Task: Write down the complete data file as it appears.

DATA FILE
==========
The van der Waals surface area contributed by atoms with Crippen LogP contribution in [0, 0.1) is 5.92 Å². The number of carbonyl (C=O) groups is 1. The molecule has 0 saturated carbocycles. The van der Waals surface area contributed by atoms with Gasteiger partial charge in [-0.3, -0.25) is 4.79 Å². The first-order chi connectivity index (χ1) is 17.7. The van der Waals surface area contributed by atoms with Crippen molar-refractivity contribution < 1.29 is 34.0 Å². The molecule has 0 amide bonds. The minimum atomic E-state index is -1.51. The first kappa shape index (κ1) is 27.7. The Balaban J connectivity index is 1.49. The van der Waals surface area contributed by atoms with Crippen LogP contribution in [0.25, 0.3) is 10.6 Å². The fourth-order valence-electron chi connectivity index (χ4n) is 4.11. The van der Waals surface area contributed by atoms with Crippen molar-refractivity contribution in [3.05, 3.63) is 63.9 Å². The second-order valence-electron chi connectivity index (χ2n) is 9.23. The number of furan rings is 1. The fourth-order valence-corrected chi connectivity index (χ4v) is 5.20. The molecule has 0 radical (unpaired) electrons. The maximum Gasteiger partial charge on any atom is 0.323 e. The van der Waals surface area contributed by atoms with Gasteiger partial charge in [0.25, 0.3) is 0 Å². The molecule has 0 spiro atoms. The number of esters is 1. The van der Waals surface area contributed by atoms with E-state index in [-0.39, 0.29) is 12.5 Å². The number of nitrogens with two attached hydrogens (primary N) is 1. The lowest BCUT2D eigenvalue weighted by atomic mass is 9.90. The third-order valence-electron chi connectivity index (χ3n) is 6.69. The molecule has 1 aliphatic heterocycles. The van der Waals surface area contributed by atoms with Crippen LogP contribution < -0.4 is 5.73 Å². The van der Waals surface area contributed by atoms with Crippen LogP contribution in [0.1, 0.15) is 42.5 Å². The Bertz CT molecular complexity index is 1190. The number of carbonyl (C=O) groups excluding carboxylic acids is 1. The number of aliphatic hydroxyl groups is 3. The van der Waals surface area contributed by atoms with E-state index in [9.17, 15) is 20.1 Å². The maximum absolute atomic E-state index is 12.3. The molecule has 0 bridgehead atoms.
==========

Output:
The van der Waals surface area contributed by atoms with Crippen LogP contribution in [0, 0.1) is 5.92 Å². The number of carbonyl (C=O) groups is 1. The molecule has 0 saturated carbocycles. The van der Waals surface area contributed by atoms with Gasteiger partial charge in [-0.3, -0.25) is 4.79 Å². The first-order chi connectivity index (χ1) is 17.7. The van der Waals surface area contributed by atoms with Crippen molar-refractivity contribution < 1.29 is 34.0 Å². The molecule has 0 amide bonds. The minimum atomic E-state index is -1.51. The first kappa shape index (κ1) is 27.7. The Balaban J connectivity index is 1.49. The van der Waals surface area contributed by atoms with Crippen LogP contribution in [0.25, 0.3) is 10.6 Å². The fourth-order valence-electron chi connectivity index (χ4n) is 4.11. The van der Waals surface area contributed by atoms with Crippen molar-refractivity contribution in [3.05, 3.63) is 63.9 Å². The second-order valence-electron chi connectivity index (χ2n) is 9.23. The number of furan rings is 1. The fourth-order valence-corrected chi connectivity index (χ4v) is 5.20. The molecule has 0 radical (unpaired) electrons. The maximum Gasteiger partial charge on any atom is 0.323 e. The van der Waals surface area contributed by atoms with Gasteiger partial charge in [0.25, 0.3) is 0 Å². The molecule has 0 spiro atoms. The number of esters is 1. The van der Waals surface area contributed by atoms with E-state index in [-0.39, 0.29) is 12.5 Å². The number of nitrogens with two attached hydrogens (primary N) is 1. The lowest BCUT2D eigenvalue weighted by atomic mass is 9.90. The third-order valence-electron chi connectivity index (χ3n) is 6.69. The molecule has 1 aliphatic heterocycles. The van der Waals surface area contributed by atoms with Crippen LogP contribution < -0.4 is 5.73 Å². The van der Waals surface area contributed by atoms with Crippen LogP contribution in [0.1, 0.15) is 42.5 Å². The Bertz CT molecular complexity index is 1190. The number of carbonyl (C=O) groups excluding carboxylic acids is 1. The number of aliphatic hydroxyl groups is 3. The van der Waals surface area contributed by atoms with E-state index in [9.17, 15) is 20.1 Å². The maximum absolute atomic E-state index is 12.3. The molecule has 0 bridgehead atoms.